Tuesday, September 14, 2010

Tax mushiness

At some point, the Senate will decide to:
a) extend all the Bush tax cuts
b) extend some of the Bush tax cuts
c) temporarily extend all the Bush tax cuts
d) temporarily extend some of the Bush tax cuts
e) do nothing and let all the Bush tax cuts expire

To me, though, a = c and b = d.  See, we have elections for Congress every two years, and this year being divisible by 2, it means we have them this year.  And whatever Congress does now can be undone by Congress later.  And the people in Congress now are likely to be different from the people in Congress later, with a lot more having an R next to their name in the future. 

So if you are Democrats in charge right now, or, god forbid, the head of the party because you happen to be President, you might want to stake out some definable position that plans for Republicans being in the majority come 2011.  To be more clear, if Obama thinks that extending all the Bush tax cuts indefinitely is a bad idea, but won't veto it if it is only a "temporary" idea, then he's trying to fool himself or us or both.  Because if he won't veto it now, why would he veto it in a year when extension passes the Senate again?  If extending them is bad for the deficit now, why not later? 

Thursday, September 9, 2010

25 is the loneliest number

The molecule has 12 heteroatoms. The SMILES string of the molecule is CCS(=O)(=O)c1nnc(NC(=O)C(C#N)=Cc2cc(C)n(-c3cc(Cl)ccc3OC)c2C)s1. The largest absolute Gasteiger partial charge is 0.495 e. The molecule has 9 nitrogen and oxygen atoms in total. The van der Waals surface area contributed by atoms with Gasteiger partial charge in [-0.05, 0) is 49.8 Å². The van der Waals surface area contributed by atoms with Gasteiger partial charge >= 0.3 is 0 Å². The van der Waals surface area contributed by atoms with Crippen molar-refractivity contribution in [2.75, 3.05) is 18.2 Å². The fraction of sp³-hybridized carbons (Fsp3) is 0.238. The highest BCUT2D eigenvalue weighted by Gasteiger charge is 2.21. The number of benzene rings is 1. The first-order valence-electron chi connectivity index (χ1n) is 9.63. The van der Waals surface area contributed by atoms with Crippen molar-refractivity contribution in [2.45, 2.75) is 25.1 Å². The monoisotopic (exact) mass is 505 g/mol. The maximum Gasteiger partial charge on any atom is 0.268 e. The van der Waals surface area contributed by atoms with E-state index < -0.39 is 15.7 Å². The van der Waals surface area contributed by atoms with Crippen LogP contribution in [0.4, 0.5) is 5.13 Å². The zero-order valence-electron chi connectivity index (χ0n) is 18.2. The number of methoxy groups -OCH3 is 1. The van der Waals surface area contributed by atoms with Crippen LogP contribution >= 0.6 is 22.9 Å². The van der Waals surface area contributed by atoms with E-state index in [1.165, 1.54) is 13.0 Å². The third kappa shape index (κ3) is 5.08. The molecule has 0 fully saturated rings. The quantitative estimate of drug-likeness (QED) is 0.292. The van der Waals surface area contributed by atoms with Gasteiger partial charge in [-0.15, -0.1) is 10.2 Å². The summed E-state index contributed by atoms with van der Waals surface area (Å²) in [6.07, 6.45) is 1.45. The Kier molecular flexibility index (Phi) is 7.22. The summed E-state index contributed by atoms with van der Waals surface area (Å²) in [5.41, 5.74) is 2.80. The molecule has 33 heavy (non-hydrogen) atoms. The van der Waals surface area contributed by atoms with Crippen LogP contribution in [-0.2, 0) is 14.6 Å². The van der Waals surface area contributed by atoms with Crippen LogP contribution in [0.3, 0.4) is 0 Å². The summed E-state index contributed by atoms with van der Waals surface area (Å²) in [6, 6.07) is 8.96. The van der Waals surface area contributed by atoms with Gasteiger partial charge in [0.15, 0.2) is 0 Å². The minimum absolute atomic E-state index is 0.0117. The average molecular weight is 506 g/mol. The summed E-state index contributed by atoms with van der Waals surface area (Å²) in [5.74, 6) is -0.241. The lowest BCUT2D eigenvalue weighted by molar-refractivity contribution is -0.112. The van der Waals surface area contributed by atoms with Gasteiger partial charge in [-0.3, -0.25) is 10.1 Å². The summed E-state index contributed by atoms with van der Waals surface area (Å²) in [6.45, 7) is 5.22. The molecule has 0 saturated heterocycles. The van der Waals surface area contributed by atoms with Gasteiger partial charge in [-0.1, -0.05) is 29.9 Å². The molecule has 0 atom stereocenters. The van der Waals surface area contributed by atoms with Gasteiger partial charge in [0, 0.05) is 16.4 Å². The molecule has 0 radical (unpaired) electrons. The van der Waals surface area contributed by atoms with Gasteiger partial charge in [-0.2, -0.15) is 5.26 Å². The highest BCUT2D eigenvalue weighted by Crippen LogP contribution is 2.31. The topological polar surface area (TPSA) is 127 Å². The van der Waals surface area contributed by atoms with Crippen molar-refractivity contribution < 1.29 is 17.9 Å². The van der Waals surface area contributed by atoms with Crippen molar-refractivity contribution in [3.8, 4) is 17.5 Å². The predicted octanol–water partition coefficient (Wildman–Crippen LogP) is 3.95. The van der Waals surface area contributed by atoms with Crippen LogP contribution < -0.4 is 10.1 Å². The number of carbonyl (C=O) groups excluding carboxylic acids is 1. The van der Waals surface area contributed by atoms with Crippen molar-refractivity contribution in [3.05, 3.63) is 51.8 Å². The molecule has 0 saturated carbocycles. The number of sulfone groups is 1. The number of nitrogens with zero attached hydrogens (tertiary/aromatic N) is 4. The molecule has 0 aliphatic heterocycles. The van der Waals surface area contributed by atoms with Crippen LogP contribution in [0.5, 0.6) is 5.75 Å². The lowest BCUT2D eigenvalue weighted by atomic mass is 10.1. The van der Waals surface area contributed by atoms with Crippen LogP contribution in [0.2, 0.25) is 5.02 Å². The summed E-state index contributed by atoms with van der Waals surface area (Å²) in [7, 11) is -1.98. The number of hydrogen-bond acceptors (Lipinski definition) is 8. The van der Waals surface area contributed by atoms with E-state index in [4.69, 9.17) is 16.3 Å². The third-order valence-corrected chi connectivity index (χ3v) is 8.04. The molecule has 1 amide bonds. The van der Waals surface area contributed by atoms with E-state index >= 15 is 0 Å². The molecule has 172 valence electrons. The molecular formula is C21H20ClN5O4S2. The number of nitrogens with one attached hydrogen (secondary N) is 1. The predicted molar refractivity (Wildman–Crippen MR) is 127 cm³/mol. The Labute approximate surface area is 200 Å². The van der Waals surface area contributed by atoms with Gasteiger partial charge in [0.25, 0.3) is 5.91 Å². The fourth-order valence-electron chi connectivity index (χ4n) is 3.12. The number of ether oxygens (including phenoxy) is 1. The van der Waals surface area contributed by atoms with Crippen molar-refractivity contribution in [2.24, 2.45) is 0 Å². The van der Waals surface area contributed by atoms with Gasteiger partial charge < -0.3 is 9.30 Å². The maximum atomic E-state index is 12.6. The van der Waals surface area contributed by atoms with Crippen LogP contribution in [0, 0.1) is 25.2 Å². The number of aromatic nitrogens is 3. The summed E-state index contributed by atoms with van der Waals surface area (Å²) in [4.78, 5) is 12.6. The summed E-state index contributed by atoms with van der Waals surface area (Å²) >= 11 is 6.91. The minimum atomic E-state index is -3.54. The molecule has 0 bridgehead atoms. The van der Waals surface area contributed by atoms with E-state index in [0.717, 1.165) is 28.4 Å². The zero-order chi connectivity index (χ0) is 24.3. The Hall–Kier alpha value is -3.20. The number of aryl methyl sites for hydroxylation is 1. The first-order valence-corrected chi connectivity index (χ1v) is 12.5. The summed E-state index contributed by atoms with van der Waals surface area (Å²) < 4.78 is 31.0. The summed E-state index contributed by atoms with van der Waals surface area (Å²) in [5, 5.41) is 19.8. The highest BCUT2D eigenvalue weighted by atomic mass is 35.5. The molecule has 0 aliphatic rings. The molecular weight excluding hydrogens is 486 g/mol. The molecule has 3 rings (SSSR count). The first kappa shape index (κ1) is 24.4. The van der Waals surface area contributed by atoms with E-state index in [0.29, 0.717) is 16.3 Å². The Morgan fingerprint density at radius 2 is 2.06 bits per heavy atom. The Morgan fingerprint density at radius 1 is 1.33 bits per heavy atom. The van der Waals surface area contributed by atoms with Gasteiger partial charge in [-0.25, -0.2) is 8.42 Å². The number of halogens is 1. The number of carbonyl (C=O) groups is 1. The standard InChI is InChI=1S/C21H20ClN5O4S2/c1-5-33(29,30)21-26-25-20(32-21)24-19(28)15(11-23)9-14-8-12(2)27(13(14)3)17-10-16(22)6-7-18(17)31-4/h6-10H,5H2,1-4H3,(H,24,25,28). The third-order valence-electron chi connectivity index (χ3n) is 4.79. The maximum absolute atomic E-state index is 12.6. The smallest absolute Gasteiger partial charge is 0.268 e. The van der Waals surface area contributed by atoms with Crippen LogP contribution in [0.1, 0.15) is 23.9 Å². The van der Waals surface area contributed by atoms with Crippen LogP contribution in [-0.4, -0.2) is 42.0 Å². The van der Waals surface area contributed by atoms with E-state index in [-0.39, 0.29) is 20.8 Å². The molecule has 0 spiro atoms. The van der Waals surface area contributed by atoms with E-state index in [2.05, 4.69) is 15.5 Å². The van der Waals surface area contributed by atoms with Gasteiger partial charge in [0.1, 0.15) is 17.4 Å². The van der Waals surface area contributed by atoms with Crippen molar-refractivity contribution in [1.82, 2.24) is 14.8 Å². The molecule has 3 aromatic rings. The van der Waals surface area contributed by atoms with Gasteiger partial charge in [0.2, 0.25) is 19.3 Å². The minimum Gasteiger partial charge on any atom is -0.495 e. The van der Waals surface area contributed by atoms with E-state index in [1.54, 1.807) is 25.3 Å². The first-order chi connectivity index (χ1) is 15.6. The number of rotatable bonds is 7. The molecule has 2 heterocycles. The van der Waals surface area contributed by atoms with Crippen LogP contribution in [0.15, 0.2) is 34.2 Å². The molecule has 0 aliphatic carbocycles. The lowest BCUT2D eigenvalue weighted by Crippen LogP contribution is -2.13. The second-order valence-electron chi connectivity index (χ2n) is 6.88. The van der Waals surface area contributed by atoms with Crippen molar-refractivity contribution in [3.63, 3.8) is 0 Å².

Doesn't matter who actually speaks this sentence, suffice it to say that it is a politician running for re-election:
"...partnerships that improve our infrastructure are a good idea, but must be paid for, should not add a dime to the deficit and should be covered by..."
This politician chose the dime.  That is probably 1b for [insert coin of choice when demonstrating your fiscal bonafides].  1a is the penny.  Not far behind is the nickle.  But no one would ever say quarter.  Why is that?  Inflation?  50 years from now will politicians use the quarter more often in such statements?

Saturday, September 4, 2010

The Deserved Bloodbath

Today I received a Democratic National Committee survey in the mail, asking me to check off various boxes, rank issues on a scale of 1 to 10, etc.  At the end there was a space for comments, and by that time I was pretty well ticked off so I unleashed as much verbal fury as would fit into three lines.  After reading it, I wondered why I was so pissed at Democrats and Obama in particular.  I know that the Republicans are the ones holding up climate change legislation, gay rights, etc.  So why am I pissed at Obama? 

Well, I think it gets down to the guy I thought we were electing and how he has gone about his presidency.  The fierce urgency of now?  Urgency to vote, I guess, but not to get out of Gitmo, end Don't Ask Don't Tell, do something, anything about climate change.  From his inaugural address:
A nation cannot prosper long when it favors only the prosperous.
The success of our economy has always depended not just on the size of our Gross Domestic Product, but on the reach of our prosperity; on our ability to extend opportunity to every willing heart – not out of charity, but because it is the surest route to our common good.